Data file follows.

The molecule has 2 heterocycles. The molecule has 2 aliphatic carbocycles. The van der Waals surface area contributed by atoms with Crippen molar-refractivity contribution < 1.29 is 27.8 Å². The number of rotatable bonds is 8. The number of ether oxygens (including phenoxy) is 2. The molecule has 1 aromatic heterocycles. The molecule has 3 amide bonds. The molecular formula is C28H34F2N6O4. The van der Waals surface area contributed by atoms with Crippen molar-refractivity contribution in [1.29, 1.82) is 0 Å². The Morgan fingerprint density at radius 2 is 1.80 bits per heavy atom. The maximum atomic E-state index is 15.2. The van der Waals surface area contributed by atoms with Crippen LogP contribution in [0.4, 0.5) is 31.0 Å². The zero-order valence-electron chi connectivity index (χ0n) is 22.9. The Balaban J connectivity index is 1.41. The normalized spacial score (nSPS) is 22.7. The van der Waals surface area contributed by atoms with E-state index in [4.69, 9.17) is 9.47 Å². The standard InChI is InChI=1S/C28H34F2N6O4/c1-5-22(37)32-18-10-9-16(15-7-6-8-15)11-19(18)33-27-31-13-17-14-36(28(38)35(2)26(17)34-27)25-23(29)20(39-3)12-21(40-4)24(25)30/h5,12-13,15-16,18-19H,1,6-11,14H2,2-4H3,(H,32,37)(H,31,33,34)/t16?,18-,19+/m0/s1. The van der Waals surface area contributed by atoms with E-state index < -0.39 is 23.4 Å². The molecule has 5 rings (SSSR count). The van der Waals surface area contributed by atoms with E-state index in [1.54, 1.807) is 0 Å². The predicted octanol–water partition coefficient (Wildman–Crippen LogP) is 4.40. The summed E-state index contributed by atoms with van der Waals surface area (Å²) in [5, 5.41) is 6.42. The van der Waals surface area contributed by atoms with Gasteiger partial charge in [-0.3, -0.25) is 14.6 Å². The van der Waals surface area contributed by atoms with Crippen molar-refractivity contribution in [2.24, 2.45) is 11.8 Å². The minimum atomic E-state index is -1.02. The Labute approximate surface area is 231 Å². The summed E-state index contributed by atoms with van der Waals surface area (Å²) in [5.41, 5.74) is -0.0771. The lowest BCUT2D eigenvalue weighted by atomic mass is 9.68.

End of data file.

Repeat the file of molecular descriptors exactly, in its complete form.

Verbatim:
The molecule has 2 heterocycles. The molecule has 2 aliphatic carbocycles. The van der Waals surface area contributed by atoms with Crippen molar-refractivity contribution < 1.29 is 27.8 Å². The number of rotatable bonds is 8. The number of ether oxygens (including phenoxy) is 2. The molecule has 1 aromatic heterocycles. The molecule has 3 amide bonds. The molecular formula is C28H34F2N6O4. The van der Waals surface area contributed by atoms with Crippen molar-refractivity contribution in [1.29, 1.82) is 0 Å². The Morgan fingerprint density at radius 2 is 1.80 bits per heavy atom. The maximum atomic E-state index is 15.2. The van der Waals surface area contributed by atoms with Crippen LogP contribution in [0.4, 0.5) is 31.0 Å². The zero-order valence-electron chi connectivity index (χ0n) is 22.9. The Balaban J connectivity index is 1.41. The normalized spacial score (nSPS) is 22.7. The van der Waals surface area contributed by atoms with E-state index in [4.69, 9.17) is 9.47 Å². The standard InChI is InChI=1S/C28H34F2N6O4/c1-5-22(37)32-18-10-9-16(15-7-6-8-15)11-19(18)33-27-31-13-17-14-36(28(38)35(2)26(17)34-27)25-23(29)20(39-3)12-21(40-4)24(25)30/h5,12-13,15-16,18-19H,1,6-11,14H2,2-4H3,(H,32,37)(H,31,33,34)/t16?,18-,19+/m0/s1. The van der Waals surface area contributed by atoms with E-state index < -0.39 is 23.4 Å². The molecule has 5 rings (SSSR count). The van der Waals surface area contributed by atoms with E-state index in [1.54, 1.807) is 0 Å². The predicted octanol–water partition coefficient (Wildman–Crippen LogP) is 4.40. The summed E-state index contributed by atoms with van der Waals surface area (Å²) in [5, 5.41) is 6.42. The van der Waals surface area contributed by atoms with Gasteiger partial charge in [-0.3, -0.25) is 14.6 Å². The van der Waals surface area contributed by atoms with Crippen molar-refractivity contribution in [2.24, 2.45) is 11.8 Å². The minimum atomic E-state index is -1.02. The Labute approximate surface area is 231 Å². The summed E-state index contributed by atoms with van der Waals surface area (Å²) in [5.41, 5.74) is -0.0771. The lowest BCUT2D eigenvalue weighted by atomic mass is 9.68.